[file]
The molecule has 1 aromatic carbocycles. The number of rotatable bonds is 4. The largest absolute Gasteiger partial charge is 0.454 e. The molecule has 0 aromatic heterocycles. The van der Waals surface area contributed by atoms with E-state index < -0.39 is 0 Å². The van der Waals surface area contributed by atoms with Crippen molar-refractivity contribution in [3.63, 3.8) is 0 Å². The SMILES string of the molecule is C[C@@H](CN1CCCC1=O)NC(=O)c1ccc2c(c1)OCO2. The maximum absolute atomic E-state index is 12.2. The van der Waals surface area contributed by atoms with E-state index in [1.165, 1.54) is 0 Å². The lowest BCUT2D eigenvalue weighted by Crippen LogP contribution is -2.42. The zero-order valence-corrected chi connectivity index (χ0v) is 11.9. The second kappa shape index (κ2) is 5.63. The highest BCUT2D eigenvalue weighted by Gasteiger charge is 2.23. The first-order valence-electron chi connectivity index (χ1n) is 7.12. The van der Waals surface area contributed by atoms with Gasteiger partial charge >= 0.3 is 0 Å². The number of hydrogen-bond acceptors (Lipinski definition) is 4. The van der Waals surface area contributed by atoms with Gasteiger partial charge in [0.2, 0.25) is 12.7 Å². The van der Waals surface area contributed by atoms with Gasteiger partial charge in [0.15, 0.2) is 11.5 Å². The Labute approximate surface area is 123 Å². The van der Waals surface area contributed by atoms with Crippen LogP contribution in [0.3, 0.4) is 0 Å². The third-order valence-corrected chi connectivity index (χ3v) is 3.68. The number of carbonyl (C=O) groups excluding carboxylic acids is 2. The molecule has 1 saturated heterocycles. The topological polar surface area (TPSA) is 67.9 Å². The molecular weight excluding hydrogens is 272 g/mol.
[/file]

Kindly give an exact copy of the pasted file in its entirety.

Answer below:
The molecule has 1 aromatic carbocycles. The number of rotatable bonds is 4. The largest absolute Gasteiger partial charge is 0.454 e. The molecule has 0 aromatic heterocycles. The van der Waals surface area contributed by atoms with E-state index < -0.39 is 0 Å². The van der Waals surface area contributed by atoms with Crippen molar-refractivity contribution in [3.63, 3.8) is 0 Å². The SMILES string of the molecule is C[C@@H](CN1CCCC1=O)NC(=O)c1ccc2c(c1)OCO2. The maximum absolute atomic E-state index is 12.2. The van der Waals surface area contributed by atoms with E-state index in [1.165, 1.54) is 0 Å². The lowest BCUT2D eigenvalue weighted by Crippen LogP contribution is -2.42. The zero-order valence-corrected chi connectivity index (χ0v) is 11.9. The second kappa shape index (κ2) is 5.63. The highest BCUT2D eigenvalue weighted by Gasteiger charge is 2.23. The first-order valence-electron chi connectivity index (χ1n) is 7.12. The van der Waals surface area contributed by atoms with Gasteiger partial charge >= 0.3 is 0 Å². The number of hydrogen-bond acceptors (Lipinski definition) is 4. The van der Waals surface area contributed by atoms with Gasteiger partial charge in [0.2, 0.25) is 12.7 Å². The van der Waals surface area contributed by atoms with Gasteiger partial charge in [0.15, 0.2) is 11.5 Å². The Labute approximate surface area is 123 Å². The van der Waals surface area contributed by atoms with Crippen LogP contribution in [0.3, 0.4) is 0 Å². The third-order valence-corrected chi connectivity index (χ3v) is 3.68. The number of carbonyl (C=O) groups excluding carboxylic acids is 2. The molecule has 1 saturated heterocycles. The topological polar surface area (TPSA) is 67.9 Å². The molecular weight excluding hydrogens is 272 g/mol.